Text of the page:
Security teams are being warned of a just-discovered family of malicious Microsoft Office macros which may have been quietly in use for a decade.

Researchers at Palo Alto Networks said Monday they have identified and collected over 40 variants of the previously unpublished malware family they dub “Infy.”

“We believe that we have uncovered a decade-long operation that has successfully stayed under the radar for most of its existence as targeted espionage originating from Iran,” says the report. “It is aimed at governments and businesses of multiple nations as well as its own citizens.”

The discovery started 12 months ago when Palo Alto Networks detected two e-mails carrying malicious documents from a compromised Israeli Gmail account used by an Israeli industrial organization. One e-mail carried a Microsoft PowerPoint file named “thanks.pps” (VirusTotal), the other a Microsoft Word document named “request.docx”. Around the same time the vendor also captured an e-mail containing a Word document (“hello.docx”) with an identical hash as the earlier Word document, this time sent to a U.S. government recipient.

Attacks using Infy typically start with a spear-phishing e-mail carrying a Word or PowerPoint document, researchers say, which contains a multi-layer Self-Extracting Executable Archive (SFX). If a PPS file, when clicked the user sees a PowerPoint page that mimics a paused movie. That encourages the victim to clicking “Run,” which allows the embedded SFX file to execute.

The executable installs the mail payload, a DLL filed that writes to the autorun registry key, and doesn’t activate until a reboot. After reboot, it first checks for antivirus and then connects to a command and control server (C2). It starts collecting environment data from the infected system, initiates a keylogger, and steals browser passwords and content such as cookies, before exfiltrating the stolen data to the C2 server.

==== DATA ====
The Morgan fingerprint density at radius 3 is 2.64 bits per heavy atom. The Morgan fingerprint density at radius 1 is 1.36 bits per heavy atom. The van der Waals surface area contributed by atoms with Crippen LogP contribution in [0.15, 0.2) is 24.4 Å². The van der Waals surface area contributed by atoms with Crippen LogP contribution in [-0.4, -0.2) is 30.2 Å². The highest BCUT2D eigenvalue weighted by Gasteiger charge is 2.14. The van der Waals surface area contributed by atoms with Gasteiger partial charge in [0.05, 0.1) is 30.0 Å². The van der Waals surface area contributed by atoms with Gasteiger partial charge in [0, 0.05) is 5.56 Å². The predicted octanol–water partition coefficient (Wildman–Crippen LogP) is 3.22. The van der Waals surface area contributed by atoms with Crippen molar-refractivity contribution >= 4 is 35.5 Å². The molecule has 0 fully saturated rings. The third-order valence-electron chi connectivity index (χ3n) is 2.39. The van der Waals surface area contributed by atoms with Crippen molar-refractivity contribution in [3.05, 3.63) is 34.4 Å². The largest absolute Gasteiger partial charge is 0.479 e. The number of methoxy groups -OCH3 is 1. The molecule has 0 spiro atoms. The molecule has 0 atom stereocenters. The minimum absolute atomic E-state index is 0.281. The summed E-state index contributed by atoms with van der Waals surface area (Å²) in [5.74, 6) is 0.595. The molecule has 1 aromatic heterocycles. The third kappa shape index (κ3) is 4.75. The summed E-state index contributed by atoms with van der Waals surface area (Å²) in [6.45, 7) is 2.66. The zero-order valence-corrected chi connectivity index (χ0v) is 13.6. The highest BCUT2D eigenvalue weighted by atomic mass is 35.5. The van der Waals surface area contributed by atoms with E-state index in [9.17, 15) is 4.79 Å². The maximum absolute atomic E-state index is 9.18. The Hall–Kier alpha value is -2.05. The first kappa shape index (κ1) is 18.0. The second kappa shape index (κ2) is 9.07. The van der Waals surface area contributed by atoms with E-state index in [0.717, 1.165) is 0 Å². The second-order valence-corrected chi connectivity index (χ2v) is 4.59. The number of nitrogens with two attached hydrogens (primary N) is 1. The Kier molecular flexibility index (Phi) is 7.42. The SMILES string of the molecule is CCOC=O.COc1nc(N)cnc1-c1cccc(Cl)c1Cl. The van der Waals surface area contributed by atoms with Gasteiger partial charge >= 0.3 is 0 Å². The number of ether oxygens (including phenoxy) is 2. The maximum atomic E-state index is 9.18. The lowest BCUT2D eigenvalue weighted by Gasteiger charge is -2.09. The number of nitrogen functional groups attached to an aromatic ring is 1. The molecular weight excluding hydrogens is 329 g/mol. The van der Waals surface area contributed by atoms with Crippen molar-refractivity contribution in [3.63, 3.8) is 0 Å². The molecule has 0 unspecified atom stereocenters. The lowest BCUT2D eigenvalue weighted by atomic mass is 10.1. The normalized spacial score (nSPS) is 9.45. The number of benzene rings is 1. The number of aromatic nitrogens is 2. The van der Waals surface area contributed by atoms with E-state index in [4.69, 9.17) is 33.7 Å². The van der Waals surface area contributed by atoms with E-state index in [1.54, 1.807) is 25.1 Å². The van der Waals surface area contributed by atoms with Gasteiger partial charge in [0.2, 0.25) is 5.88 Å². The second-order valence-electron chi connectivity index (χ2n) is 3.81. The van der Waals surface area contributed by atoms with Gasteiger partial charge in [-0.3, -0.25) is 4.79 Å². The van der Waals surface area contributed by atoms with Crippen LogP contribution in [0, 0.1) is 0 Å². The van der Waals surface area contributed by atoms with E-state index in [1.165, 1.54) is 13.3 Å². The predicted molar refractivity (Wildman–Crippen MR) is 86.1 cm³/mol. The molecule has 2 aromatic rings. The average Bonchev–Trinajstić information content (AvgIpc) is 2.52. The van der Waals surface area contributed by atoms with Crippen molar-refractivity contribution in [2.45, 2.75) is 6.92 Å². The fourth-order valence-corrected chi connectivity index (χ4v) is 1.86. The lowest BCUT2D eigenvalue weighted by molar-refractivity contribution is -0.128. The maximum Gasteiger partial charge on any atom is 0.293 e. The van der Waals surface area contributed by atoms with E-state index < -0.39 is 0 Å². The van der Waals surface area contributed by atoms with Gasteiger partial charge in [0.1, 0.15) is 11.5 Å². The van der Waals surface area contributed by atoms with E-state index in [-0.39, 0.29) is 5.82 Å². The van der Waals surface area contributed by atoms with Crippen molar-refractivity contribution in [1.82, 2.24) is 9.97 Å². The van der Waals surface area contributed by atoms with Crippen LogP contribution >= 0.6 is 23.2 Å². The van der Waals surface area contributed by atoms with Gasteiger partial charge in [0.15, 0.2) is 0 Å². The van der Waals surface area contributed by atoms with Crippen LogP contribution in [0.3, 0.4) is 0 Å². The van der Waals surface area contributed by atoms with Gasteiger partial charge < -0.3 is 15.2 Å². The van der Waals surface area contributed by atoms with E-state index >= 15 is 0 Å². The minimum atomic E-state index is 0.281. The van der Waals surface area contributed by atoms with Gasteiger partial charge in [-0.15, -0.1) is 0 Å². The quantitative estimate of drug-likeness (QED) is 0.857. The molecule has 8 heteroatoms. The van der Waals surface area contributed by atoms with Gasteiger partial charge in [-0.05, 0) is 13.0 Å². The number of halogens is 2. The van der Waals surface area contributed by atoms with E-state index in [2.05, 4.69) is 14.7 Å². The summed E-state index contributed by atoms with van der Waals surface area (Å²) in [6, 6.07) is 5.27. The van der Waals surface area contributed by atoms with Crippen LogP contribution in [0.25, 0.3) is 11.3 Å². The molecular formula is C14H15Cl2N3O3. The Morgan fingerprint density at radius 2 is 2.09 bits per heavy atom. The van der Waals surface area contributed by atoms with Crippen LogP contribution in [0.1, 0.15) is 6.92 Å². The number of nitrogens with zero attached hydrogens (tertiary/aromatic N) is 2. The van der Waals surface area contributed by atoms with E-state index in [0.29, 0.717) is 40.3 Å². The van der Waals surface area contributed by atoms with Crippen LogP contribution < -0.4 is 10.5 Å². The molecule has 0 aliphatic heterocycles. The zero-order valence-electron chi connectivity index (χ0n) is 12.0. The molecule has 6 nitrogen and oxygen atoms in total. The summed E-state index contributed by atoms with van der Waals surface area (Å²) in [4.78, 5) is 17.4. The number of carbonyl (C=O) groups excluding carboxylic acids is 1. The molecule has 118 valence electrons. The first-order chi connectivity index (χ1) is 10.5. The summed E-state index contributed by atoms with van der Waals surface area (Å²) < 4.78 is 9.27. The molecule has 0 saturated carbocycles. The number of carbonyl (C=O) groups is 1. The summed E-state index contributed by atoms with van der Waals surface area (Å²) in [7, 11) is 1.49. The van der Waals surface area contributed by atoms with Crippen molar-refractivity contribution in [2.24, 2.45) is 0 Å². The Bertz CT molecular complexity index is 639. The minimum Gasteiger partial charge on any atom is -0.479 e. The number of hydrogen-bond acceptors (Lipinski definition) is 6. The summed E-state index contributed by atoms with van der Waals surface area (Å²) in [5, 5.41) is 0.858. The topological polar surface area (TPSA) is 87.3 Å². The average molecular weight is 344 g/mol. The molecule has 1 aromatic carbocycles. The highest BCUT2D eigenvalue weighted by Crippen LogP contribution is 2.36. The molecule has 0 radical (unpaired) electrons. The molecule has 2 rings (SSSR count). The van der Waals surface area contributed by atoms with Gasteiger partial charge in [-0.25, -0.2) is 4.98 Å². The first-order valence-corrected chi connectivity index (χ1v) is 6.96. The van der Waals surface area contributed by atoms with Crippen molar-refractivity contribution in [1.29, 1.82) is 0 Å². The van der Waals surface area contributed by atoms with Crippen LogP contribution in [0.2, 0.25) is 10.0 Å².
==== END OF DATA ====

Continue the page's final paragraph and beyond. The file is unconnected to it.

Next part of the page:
Researchers found a file with an identical hash as the originally-discovered malicious PowerPoint file but a different filename (“syria.pps”), uploaded to VirusTotal in May of 2015. A characteristic observed across these campaigns is that the actor puts deliberate effort into the specific geographic targeting, with region-specific attack content. They also found a report by the Danish Defense Intelligence Service’s Center for Cybersecurity, which had observed similar attacks against Danish government targets. In addition they found additional malware and campaigns based on infrastructure, hashes, strings, and payload links and other similarities.

Based on a specific encoding technique and key found researchers identified related Infy samples from as early as mid 2007 in VirusTotal, a free service that analyzes suspicious files and URLs. There is evidence that the C2 domain associated with the oldest sample found that it may have been at work as far back as December 2004.

Fortunately, most of the associated malware samples dating back over the last five years were eventually detected by antivirus programs, says the report, but in most cases with a generic signature.

At any rate, it’s another example of why CISOs have to initiate enterprise-wide campaigns to regularly remind employees to slow down and carefully read email, particularly those that include attachments — and before clicking on attachments make a phone call and check if the sender is legit. Having up to date antimalware and software helps as well.

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Jim Love, Chief Content Officer, IT World Canada

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